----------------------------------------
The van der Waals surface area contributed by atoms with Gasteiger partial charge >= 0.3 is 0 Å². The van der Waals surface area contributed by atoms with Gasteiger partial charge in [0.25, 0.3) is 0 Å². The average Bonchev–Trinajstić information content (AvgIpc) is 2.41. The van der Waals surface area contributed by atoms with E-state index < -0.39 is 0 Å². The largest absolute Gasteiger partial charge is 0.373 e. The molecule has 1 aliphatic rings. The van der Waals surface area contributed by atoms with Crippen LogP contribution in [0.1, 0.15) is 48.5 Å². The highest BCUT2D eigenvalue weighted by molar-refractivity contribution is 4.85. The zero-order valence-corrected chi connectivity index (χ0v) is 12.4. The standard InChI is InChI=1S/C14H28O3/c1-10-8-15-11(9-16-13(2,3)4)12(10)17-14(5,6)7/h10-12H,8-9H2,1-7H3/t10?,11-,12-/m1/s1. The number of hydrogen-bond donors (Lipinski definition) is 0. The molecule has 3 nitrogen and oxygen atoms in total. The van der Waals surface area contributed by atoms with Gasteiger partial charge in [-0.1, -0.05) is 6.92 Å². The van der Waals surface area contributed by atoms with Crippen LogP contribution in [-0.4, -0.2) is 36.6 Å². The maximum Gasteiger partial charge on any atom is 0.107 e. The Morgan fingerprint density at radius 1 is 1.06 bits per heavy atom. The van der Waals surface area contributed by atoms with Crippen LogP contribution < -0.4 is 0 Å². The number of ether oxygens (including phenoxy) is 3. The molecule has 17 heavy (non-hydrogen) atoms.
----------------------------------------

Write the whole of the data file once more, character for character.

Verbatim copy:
The van der Waals surface area contributed by atoms with Gasteiger partial charge >= 0.3 is 0 Å². The van der Waals surface area contributed by atoms with Gasteiger partial charge in [0.25, 0.3) is 0 Å². The average Bonchev–Trinajstić information content (AvgIpc) is 2.41. The van der Waals surface area contributed by atoms with E-state index < -0.39 is 0 Å². The largest absolute Gasteiger partial charge is 0.373 e. The molecule has 1 aliphatic rings. The van der Waals surface area contributed by atoms with Crippen LogP contribution in [0.1, 0.15) is 48.5 Å². The highest BCUT2D eigenvalue weighted by molar-refractivity contribution is 4.85. The zero-order valence-corrected chi connectivity index (χ0v) is 12.4. The standard InChI is InChI=1S/C14H28O3/c1-10-8-15-11(9-16-13(2,3)4)12(10)17-14(5,6)7/h10-12H,8-9H2,1-7H3/t10?,11-,12-/m1/s1. The number of hydrogen-bond donors (Lipinski definition) is 0. The molecule has 3 nitrogen and oxygen atoms in total. The van der Waals surface area contributed by atoms with Gasteiger partial charge in [-0.1, -0.05) is 6.92 Å². The van der Waals surface area contributed by atoms with Crippen LogP contribution in [-0.4, -0.2) is 36.6 Å². The maximum Gasteiger partial charge on any atom is 0.107 e. The Morgan fingerprint density at radius 1 is 1.06 bits per heavy atom. The van der Waals surface area contributed by atoms with Crippen LogP contribution < -0.4 is 0 Å². The number of ether oxygens (including phenoxy) is 3. The molecule has 17 heavy (non-hydrogen) atoms.